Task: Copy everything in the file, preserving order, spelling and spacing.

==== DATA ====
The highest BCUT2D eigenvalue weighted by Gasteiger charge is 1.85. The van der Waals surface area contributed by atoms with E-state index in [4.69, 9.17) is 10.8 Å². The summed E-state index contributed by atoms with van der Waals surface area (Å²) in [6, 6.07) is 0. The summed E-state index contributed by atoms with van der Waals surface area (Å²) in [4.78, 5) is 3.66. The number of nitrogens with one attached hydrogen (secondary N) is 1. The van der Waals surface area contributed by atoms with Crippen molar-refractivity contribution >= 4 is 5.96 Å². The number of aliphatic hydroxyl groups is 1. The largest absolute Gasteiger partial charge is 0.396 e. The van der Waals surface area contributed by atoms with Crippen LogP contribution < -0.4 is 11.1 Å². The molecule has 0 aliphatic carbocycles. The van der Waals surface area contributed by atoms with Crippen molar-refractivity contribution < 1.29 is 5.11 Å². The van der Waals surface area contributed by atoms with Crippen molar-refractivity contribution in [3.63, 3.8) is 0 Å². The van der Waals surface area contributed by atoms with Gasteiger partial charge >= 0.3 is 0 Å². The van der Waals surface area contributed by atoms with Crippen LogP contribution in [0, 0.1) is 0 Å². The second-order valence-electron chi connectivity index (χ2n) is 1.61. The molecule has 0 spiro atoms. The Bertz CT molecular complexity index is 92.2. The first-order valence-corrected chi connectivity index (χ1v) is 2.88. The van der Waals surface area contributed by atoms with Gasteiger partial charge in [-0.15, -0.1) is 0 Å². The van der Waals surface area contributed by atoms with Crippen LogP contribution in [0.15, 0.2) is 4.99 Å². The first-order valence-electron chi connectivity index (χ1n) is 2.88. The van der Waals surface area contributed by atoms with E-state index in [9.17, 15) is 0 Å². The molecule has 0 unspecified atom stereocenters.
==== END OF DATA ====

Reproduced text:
The highest BCUT2D eigenvalue weighted by Gasteiger charge is 1.85. The van der Waals surface area contributed by atoms with E-state index in [4.69, 9.17) is 10.8 Å². The summed E-state index contributed by atoms with van der Waals surface area (Å²) in [6, 6.07) is 0. The summed E-state index contributed by atoms with van der Waals surface area (Å²) in [4.78, 5) is 3.66. The number of nitrogens with one attached hydrogen (secondary N) is 1. The van der Waals surface area contributed by atoms with Crippen molar-refractivity contribution >= 4 is 5.96 Å². The number of aliphatic hydroxyl groups is 1. The largest absolute Gasteiger partial charge is 0.396 e. The van der Waals surface area contributed by atoms with Crippen LogP contribution < -0.4 is 11.1 Å². The molecule has 0 aliphatic carbocycles. The van der Waals surface area contributed by atoms with Crippen molar-refractivity contribution < 1.29 is 5.11 Å². The van der Waals surface area contributed by atoms with Crippen molar-refractivity contribution in [3.63, 3.8) is 0 Å². The van der Waals surface area contributed by atoms with Gasteiger partial charge >= 0.3 is 0 Å². The van der Waals surface area contributed by atoms with Crippen LogP contribution in [0, 0.1) is 0 Å². The second-order valence-electron chi connectivity index (χ2n) is 1.61. The molecule has 0 spiro atoms. The Bertz CT molecular complexity index is 92.2. The first-order valence-corrected chi connectivity index (χ1v) is 2.88. The van der Waals surface area contributed by atoms with Gasteiger partial charge in [-0.15, -0.1) is 0 Å². The van der Waals surface area contributed by atoms with Crippen LogP contribution in [0.15, 0.2) is 4.99 Å². The first-order valence-electron chi connectivity index (χ1n) is 2.88. The van der Waals surface area contributed by atoms with E-state index in [9.17, 15) is 0 Å². The molecule has 0 unspecified atom stereocenters.